The White Rhinoceros or Square-lipped rhinoceros (Ceratotherium simum) is one of the five species of rhinoceros that still exist and is one of the few megafaunal species left. It has a wide mouth used for grazing and is the most social of all rhino species. The White Rhino is the most common of all rhinos and consists of two subspecies: the Southern White Rhino, with an estimated 17,480 wild-living animals at the end of 2007 (IUCN 2008), and the much rarer Northern White Rhino. The northern subspecies may have as few as 12 remaining worldwide—8 captive and 4 wild—although the wild population has not been seen since 2006 and may have disappeared entirely.
Taxonomy and naming Edit
A popular theory of the origins of the name White Rhinoceros is a mistranslation from Dutch to English. The English word "white" in English is said to have been derived by mistranslation of the Dutch word "wijd", which means "wide" in English. The word "wide" refers to the width of the Rhinoceros mouth. So early English-speaking settlers in South Africa misinterpreted the "wijd" for "white" and the rhino with the wide mouth ended up being called the White Rhino and the other one, with the narrow pointed mouth, was called the Black Rhinoceros. Ironically, Dutch (and Afrikaans) later used a calque of the English word, and now also call it a white rhino. This suggests, the words origin lie before codification by Dutch writers. A review of Dutch and Afrikaans literature about the rhinoceros, has failed to produce any evidence that the word wijd was ever used to describe the rhino outside of oral use. Other popular theories suggest the name comes from its wide appearance throughout Africa, its color due to wallowing in calcerous soil or bird droppings or because of the lighter colour of its horn. An alternative common name for the White Rhinoceros, more accurate but rarely used, is the square-lipped rhinoceros. The White Rhinoceros' generic name, Ceratotherium, given by the zoologist John Edward Gray in 1868, is derived from the Greek terms keras (κερας) "horn" and therion (θηριον) "beast". Simum, is derived from the Greek term simus (σιμος), meaning "flat nosed".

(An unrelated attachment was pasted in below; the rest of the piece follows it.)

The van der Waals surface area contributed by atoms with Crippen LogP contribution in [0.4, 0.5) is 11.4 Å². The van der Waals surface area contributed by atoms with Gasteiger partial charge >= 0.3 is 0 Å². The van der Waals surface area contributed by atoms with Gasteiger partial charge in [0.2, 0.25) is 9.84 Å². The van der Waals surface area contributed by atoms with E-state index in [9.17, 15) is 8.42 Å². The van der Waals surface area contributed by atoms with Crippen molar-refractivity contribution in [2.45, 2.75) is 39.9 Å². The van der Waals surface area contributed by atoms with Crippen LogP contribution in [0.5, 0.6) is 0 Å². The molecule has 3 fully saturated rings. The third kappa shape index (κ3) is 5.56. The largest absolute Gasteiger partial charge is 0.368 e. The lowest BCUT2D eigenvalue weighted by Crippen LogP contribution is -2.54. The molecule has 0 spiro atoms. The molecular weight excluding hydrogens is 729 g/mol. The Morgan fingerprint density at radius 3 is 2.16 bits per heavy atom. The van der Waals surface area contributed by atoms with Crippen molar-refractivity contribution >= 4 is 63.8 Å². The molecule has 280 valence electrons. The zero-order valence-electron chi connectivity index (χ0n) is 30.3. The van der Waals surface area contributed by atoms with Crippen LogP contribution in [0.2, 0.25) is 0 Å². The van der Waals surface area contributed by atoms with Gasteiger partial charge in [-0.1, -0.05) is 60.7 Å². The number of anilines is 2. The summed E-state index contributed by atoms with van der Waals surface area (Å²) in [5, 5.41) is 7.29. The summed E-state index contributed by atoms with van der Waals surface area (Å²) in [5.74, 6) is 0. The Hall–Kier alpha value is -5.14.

Southern White Rhinoceros Edit
There are two subspecies of White Rhinos; the Southern White Rhino (Ceratotherium simum simum) and the Northern White Rhinoceros. As of 31 December 2007, there were an estimated 17,480 Southern White Rhino in the wild (IUCN 2008), making them the most abundant subspecies of rhino in the world. South Africa is the stronghold for this subspecies (93.0%), conserving 16,255 individuals in the wild in 2007 (IUCN 2008). There are smaller reintroduced populations within the historical range of the species in Namibia, Botswana, Zimbabwe and Swaziland, while a small population survives in Mozambique. Populations have also been introduced outside of the former range of the species to Kenya, Uganda and Zambia (Emslie and Brooks 1999; Emslie et al. 2007).
Wild-caught southern whites will readily breed in captivity given appropriate amounts of space and food, as well as the presence of other female rhinos of breeding age. For instance, 91 calves have been born at the San Diego Wild Animal Park since 1972. However, for reasons that are not currently understood, the rate of reproduction is extremely low among captive-born southern white females.